What do you think? Leave a respectful comment.

For this doctor, a son’s recent death by overdose inspires his mission to rescue others

Dr. Jim Baker dreaded getting that call for years: his son had fatally overdosed from opioids. He had watched Max go through the downward spiral of addiction, then recover and get sober, but a hospitalization for a car crash made him relapse. Now Baker does everything he can to educate others about the risks and devastation of opioid use. Science correspondent Miles O’Brien reports.

Read the Full Transcript

  • Judy Woodruff:

    Next, the latest in our continuing coverage of the opioid crisis, America Addicted.

    It's the story of a doctor who, less than a year ago, suffered a devastating personal loss to opioids, but now is doing everything he can to keep other families from suffering the same fate.

    Miles O'Brien filed this report as part of our weekly series the Leading Edge.

  • Miles O’Brien:

    Spend the day with physician Jim Baker, and you will understand America's opioid crisis in a uniquely professional and personal way.

    He lives in Holden, Massachusetts, a Norman Rockwell town just north of Worcester. Idyllic as it seems, there is death all around.

  • Dr. James Baker:

    In that time it took us to go around this block, of a minute, including my house right there, four deaths and one person in recovery. And so this is Holden.

  • Miles O’Brien:

    Less than a year ago, death by overdose came to his family. He lost his son Max, or Macky, as his family called him. He was 23.

  • Dr. James Baker:

    Macky was a sensitive, caring, warm, brilliant young man. He was so smart, it was scary.

  • Miles O’Brien:

    He always enjoyed music?

  • Dr. James Baker:

    Yes. He started playing seriously when he was about 10, and he would play every day, multiple times a day.

  • Miles O’Brien:

    And because he was the drummer, the band played here. Jim Baker can remember the night things changed.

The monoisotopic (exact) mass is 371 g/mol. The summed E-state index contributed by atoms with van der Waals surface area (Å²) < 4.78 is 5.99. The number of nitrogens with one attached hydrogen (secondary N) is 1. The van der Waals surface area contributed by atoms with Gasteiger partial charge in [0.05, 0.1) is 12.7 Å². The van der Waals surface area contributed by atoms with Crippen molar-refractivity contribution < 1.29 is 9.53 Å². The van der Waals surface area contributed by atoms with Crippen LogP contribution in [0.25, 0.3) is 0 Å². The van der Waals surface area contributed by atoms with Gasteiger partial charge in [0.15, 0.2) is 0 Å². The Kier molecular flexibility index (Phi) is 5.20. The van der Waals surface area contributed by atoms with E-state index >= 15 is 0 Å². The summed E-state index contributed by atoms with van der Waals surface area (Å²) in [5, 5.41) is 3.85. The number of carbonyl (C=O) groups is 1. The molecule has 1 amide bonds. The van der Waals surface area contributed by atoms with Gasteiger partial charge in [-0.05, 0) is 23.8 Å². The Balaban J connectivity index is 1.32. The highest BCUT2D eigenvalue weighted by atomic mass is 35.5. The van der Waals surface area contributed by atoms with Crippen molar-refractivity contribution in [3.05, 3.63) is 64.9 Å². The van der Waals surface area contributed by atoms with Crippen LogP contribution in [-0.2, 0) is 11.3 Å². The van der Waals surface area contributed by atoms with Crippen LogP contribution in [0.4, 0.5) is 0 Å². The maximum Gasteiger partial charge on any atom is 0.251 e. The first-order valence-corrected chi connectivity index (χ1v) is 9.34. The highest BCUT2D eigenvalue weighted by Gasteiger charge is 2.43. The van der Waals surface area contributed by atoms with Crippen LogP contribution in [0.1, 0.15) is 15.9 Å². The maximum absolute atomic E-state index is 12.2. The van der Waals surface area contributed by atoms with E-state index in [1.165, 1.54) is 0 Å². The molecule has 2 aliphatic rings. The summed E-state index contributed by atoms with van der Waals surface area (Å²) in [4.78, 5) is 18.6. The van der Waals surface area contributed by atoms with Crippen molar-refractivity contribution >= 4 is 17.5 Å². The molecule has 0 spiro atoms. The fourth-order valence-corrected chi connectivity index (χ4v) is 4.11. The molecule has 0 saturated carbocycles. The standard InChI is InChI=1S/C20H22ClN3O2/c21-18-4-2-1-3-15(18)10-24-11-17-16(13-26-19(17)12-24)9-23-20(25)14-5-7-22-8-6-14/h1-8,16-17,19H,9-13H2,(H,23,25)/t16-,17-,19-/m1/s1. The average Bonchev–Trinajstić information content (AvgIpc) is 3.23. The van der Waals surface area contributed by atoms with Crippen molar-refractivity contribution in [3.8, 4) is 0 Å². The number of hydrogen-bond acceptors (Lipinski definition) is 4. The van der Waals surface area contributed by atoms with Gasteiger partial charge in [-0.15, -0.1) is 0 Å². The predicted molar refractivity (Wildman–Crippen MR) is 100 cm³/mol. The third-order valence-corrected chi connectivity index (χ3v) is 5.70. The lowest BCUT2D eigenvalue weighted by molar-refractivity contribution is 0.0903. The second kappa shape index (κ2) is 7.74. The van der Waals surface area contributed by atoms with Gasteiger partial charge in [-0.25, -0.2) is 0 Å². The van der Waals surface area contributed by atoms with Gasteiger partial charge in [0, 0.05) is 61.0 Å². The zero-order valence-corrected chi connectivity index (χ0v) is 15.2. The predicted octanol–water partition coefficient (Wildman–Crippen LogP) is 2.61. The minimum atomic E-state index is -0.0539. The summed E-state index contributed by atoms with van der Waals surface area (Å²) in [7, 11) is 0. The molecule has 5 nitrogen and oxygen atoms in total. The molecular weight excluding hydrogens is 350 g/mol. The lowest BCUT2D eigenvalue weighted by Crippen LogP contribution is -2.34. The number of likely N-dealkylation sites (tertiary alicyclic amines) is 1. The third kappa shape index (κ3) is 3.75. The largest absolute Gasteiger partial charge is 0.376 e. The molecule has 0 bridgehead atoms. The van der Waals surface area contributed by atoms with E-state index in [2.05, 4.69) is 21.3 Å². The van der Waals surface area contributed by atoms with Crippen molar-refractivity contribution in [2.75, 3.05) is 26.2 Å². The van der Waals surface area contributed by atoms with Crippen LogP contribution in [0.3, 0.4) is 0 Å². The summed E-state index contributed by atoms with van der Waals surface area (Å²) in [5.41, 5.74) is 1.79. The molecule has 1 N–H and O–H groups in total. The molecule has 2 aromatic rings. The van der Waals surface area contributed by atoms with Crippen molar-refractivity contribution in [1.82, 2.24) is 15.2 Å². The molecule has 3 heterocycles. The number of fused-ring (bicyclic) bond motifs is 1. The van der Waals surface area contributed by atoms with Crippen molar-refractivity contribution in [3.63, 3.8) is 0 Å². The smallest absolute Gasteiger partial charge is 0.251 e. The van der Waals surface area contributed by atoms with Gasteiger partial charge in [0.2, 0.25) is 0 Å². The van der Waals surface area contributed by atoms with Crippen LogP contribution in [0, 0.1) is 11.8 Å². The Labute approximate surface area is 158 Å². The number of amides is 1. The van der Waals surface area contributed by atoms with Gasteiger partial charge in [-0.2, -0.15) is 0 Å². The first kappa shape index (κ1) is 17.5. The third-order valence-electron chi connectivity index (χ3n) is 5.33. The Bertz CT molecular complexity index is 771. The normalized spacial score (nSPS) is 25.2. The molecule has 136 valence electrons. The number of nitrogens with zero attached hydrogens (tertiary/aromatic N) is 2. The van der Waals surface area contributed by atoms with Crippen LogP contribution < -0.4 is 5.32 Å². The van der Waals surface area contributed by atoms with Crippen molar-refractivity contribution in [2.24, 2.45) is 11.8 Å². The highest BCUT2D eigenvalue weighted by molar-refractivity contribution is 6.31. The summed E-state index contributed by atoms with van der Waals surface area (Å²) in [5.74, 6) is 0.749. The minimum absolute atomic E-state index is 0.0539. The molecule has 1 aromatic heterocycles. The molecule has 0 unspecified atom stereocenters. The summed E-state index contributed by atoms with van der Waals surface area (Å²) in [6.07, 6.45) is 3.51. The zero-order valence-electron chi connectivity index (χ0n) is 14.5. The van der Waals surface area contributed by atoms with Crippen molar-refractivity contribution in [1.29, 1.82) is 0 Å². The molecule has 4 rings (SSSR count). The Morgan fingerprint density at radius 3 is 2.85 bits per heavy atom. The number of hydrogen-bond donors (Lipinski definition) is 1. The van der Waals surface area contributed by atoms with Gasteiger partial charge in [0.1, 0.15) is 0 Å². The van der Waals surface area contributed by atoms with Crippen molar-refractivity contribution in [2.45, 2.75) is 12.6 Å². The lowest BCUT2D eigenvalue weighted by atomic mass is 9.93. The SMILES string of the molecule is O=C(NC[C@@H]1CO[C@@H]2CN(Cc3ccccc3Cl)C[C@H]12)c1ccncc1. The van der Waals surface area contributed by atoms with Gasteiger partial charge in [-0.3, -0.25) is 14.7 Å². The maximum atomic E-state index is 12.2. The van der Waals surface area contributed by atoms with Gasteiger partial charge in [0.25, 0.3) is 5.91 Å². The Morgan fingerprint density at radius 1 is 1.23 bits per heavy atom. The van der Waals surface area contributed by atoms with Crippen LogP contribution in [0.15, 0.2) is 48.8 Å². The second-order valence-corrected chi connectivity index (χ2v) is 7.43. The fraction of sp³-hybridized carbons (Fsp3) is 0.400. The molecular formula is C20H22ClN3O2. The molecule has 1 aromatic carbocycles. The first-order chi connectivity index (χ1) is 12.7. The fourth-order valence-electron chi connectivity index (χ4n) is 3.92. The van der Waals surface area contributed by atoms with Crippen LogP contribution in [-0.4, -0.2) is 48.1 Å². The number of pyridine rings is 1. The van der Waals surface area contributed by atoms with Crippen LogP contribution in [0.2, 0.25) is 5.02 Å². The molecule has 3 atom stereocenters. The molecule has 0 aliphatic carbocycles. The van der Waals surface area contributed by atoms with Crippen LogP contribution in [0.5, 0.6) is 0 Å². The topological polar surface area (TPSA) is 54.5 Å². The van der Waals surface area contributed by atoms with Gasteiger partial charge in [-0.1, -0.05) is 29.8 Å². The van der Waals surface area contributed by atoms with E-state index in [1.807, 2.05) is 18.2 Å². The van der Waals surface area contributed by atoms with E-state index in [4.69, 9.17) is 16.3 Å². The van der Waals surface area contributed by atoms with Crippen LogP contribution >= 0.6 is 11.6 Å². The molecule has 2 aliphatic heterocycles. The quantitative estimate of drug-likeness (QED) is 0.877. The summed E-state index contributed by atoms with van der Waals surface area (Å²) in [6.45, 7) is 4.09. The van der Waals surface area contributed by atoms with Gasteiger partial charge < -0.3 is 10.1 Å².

• Dr. James Baker:

    I was up in this room. They did the first half of their set, which was clear and strong music. Then they took a break. When they came back, they were — the timing was off. The changes weren't right. I thought, what happened?

    I found out later that they had got a hold of pills. And within a year, he had moved on to heroin. How that happened, I still don't know.

  • Miles O’Brien:

    And so began a downward spiral. He was flunking out of school, losing friends and his music deteriorated.

  • Dr. James Baker:

    He had the deepest desire to stop. He knew — he said, "If I don't stop, it's going to kill me." But he couldn't do it on his own, and I couldn't find treatment.

  • Miles O’Brien:

    He was trying to find a fellow doctor willing and able to give Macky treatment with Suboxone, a combination of two drugs. One answers an addict's craving for opioids. The other blocks the high. But precious few doctors provide the treatment.

  • Dr. James Baker:

    The sad truth is, they say, I don't want those patients in my office or, in more private conversation, it takes too much time, I don't want to deal with it.

    I have heard people say, our group talked about it. We voted against it. There is no reimbursement.

  • Miles O’Brien:

    Jim Baker spent many years as an emergency room doctor, and now works for hospice. He makes house calls to people who need opioids to manage their pain.

  • Miles O’Brien:

    Today, he is checking in on Bob Hopwood (ph).

  • Dr. James Baker:

    Do you feel like, when you use it, if you just had a little bit more, it would help you?

  • Miles O’Brien:

    He works hard to insure his terminally ill patients avoid unneeded suffering with pain.

  • Dr. James Baker:

    Physicians are over tuned to this. And What's happening now is, physicians are responding by saying, I am writing for fewer opioids. I don't write for opioids anymore.

    And it is having a negative effect for people who have real pain and who need relief. Now they can't find it. The pendulum has definitely swung back too far, and now people who really have pain cannot find relief.

  • Miles O’Brien:

    But he understands all too well the crisis that has caused this overreaction.